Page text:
Justin Timberlake has publicly apologized after receiving a wave of backlash for a tweet praising Jesse Williams' impassioned speech Sunday night at the BET Awards.
Mr. Williams received a standing ovation after he addressed systemic racism in the U.S. and the appropriation of black culture in the entertainment industry.
Mr. Timberlake, who is white, wrote simply that he was "inspired" by the speech, which prompted a flurry of angry responses.
Ernest Owens, a black journalist, responded to the pop singer, "So does this mean you're going to stop appropriating our music and culture? And apologize to Janet too."
"Oh, you sweet soul," Mr. Timberlake replied. "The more you realize that we are the same, the more we can have a conversation. Bye."
That comment only fueled the backlash, with many social media users accusing Mr. Timberlake of missing the point of Mr. Williams' speech. Others also reiterated Mr. Owens' point about the singer's performance with Janet Jackson at the 2004 Super Bowl, where her breast was exposed onstage. Some believe Ms. Jackson's career suffered as a result of the incident, while Mr. Timberlake's appeared to emerge from the scandal unscathed, USA Today reported.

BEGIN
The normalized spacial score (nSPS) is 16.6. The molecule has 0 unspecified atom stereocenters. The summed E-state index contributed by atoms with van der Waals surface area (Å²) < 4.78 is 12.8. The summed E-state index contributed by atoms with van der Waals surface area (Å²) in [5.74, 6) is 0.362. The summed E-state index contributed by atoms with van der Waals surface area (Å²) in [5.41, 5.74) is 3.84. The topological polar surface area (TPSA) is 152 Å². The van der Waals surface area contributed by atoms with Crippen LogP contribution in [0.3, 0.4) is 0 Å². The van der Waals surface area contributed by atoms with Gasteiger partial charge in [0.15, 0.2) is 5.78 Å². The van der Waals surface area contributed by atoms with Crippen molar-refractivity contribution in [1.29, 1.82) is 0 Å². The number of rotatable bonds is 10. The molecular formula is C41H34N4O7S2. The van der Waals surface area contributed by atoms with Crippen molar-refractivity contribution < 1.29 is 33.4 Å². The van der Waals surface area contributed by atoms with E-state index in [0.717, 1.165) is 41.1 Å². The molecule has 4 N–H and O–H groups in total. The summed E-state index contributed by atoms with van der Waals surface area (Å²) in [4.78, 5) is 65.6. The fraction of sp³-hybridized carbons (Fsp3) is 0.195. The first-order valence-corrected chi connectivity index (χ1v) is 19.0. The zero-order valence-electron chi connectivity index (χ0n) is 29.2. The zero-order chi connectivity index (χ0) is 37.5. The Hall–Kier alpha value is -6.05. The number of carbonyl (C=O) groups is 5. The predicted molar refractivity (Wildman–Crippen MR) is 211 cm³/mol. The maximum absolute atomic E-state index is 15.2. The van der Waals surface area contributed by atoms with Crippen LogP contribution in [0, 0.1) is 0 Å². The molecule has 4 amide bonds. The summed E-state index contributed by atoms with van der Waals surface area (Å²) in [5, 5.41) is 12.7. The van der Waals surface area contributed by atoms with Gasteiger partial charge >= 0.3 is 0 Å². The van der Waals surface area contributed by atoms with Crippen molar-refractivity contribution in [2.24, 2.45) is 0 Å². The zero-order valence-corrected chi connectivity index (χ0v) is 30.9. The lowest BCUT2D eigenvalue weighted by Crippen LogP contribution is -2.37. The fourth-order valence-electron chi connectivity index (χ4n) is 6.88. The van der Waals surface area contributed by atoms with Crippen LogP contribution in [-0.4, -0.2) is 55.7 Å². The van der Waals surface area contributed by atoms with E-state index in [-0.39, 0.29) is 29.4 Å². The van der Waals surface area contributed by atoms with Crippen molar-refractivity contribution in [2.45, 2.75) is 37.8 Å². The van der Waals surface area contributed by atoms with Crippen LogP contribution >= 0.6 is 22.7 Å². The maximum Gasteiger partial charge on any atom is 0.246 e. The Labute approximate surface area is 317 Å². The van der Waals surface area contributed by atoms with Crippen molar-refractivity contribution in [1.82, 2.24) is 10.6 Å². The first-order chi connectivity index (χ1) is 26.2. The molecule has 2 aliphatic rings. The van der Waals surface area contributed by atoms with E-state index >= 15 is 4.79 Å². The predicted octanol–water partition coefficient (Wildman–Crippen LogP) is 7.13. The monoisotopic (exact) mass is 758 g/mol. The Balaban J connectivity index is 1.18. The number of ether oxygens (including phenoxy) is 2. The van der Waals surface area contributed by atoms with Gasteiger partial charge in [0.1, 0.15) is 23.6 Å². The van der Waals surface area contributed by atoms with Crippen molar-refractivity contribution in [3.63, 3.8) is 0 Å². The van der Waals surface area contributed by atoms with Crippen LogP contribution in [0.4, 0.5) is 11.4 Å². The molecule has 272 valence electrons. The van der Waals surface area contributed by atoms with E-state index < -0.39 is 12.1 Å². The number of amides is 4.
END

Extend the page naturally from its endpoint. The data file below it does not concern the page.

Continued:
Two hours later, the pop singer returned to Twitter to apologize to his 55.6 million followers.
"I feel misunderstood. I responded to a specific tweet that wasn't meant to be a general response. I shouldn't have responded anyway," he wrote. " I forget this forum sometimes... I was truly inspired by @iJesseWilliams speech because I really do feel that we are all one... A human race."
He added, "I apologize to anyone that felt I was out of turn. I have nothing but LOVE FOR YOU AND ALL OF US. --JT"
Mr. Williams accepted the BET humanitarian award Sunday night, demanding equal rights and calling for an end to police brutality against black people and white appropriation of black culture.
"A system built to impoverish, divide and destroy us cannot stand if we do," the "Grey's Anatomy" star told the crowd. "We know that police somehow manage to deescalate, disarm and not kill white people every day."
"We're done watching and waiting while this invention called whiteness uses and abuses us, burying black people out of sight and out of mind while extracting our culture, our dollars, our entertainment like oil, black gold, ghettoizing and demeaning our creations then stealing them, gentrifying our genius and then trying us on like costumes before discarding our bodies like rinds of strange fruit," Mr. Williams said.